This is how Ebola infected patients survived the virus (READ)

by Kolapo Olapoju

A nurse was recently reported to have survived the Ebola virus disease, and many have begun to wonder how she was able to get through the life threatening impact of the deadly Ebola virus.

The nurse has been discharged from the isolation centre at the Mainland Hospital in Lagos, while reports say that some more patients who are undergoing treatment at the centre may be discharged this week.

Statistics and precedence show that 60-90 per cent of people who get infected with the Ebola virus go on to die, while some people tend to recover from the infection.

Derek Gatherer, a Bioinformatics researcher at Lancaster University in the United Kingdom, who has experience in the study of viral genetics and evolution shared his opinion on what led to the survival of the infected victims.

He said, “when a person becomes infected with Ebola, the virus depletes the body’s immune cells, which defend against infection. In particular, the Ebola virus depletes immune cells called CD4 and CD8 T lymphocytes, which are crucial to the function of the immune system”, Gatherer noted, arguing that “if a person’s immune system can stand up to this initial attack — meaning their immune cells are not as depleted in the first stages of infection — then they are more likely to survive the disease.”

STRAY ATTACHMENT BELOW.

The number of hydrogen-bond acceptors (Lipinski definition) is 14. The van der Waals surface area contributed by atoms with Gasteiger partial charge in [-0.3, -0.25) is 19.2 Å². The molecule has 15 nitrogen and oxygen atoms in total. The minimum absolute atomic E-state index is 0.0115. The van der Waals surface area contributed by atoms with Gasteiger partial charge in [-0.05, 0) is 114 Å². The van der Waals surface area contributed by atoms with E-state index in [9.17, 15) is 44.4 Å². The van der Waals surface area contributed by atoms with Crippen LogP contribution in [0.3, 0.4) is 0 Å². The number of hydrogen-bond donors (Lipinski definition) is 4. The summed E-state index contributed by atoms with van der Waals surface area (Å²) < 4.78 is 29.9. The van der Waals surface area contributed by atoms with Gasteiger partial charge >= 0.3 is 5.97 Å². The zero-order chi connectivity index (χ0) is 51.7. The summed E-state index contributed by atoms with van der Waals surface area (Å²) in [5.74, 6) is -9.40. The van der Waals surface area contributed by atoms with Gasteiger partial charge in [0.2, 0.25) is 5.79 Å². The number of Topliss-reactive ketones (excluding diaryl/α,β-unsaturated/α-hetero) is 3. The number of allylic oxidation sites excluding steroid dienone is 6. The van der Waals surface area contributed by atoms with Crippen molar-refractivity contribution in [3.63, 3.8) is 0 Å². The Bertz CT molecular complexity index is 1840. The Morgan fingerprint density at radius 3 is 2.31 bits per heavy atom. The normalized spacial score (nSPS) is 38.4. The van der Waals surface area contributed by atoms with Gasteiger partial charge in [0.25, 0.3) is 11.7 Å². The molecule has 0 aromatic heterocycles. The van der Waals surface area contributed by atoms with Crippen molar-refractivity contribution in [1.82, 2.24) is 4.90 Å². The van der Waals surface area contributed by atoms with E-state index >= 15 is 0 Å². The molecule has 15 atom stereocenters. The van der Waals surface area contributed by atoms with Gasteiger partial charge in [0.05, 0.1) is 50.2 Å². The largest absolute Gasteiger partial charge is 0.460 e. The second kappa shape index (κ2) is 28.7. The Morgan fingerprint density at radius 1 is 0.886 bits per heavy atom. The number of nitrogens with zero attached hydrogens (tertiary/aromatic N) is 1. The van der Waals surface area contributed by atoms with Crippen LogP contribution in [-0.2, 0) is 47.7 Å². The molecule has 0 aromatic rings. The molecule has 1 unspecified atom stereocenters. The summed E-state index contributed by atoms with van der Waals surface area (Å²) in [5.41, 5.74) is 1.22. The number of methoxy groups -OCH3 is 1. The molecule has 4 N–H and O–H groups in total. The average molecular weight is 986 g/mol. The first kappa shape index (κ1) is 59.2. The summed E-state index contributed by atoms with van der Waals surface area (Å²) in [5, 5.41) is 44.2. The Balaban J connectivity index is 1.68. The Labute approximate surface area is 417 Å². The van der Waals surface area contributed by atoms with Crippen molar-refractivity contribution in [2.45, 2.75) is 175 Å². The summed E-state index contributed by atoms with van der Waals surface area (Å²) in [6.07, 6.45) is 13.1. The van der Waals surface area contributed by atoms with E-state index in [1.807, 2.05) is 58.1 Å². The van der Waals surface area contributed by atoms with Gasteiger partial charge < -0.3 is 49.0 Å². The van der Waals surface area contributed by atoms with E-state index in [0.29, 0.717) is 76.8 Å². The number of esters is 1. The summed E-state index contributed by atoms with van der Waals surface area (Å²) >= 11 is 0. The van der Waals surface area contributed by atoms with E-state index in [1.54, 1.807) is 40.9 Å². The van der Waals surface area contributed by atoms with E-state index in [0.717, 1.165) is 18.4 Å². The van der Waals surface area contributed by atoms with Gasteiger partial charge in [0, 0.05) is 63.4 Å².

“The patients that survive it best are the ones who don’t get such a bad immune deficiency. But if the body is not able to fend off this attack, then the immune system becomes less able to regulate itself.”

Another determinant of surviving Ebola is when a patient has a strong immune system, which is in place of a gene called human leukocyte antigen-B, which makes a protein that is important in the immune system. A 2007 study found that people with certain versions of this gene, called B*07 and B*14, were more likely to survive Ebola, while people with other versions, called B*67 and B*15, were more likely to die.

Some people may also be resistant to Ebola infection entirely, if they have a mutation in a gene called NPC1. Studies show that, when researchers take cells from people with the NPC1 mutation and try to infect them with Ebola in a laboratory dish, these cells are resistant to the virus.

Gatherer added that in European populations, about 1 in 300 to 1 in 400 people has this mutation, He said, “But in some populations, this mutation is more common: in Nova Scotia, between 10 and 26 per cent of people have this mutation. But the frequency of this mutation in African populations is not known.”

Meanwhile, the World Health Organisation says the death toll has risen to 1,145.

One comment

  1. This is very bad

Leave a reply

Your email address will not be published. Required fields are marked *

cool good eh love2 cute confused notgood numb disgusting fail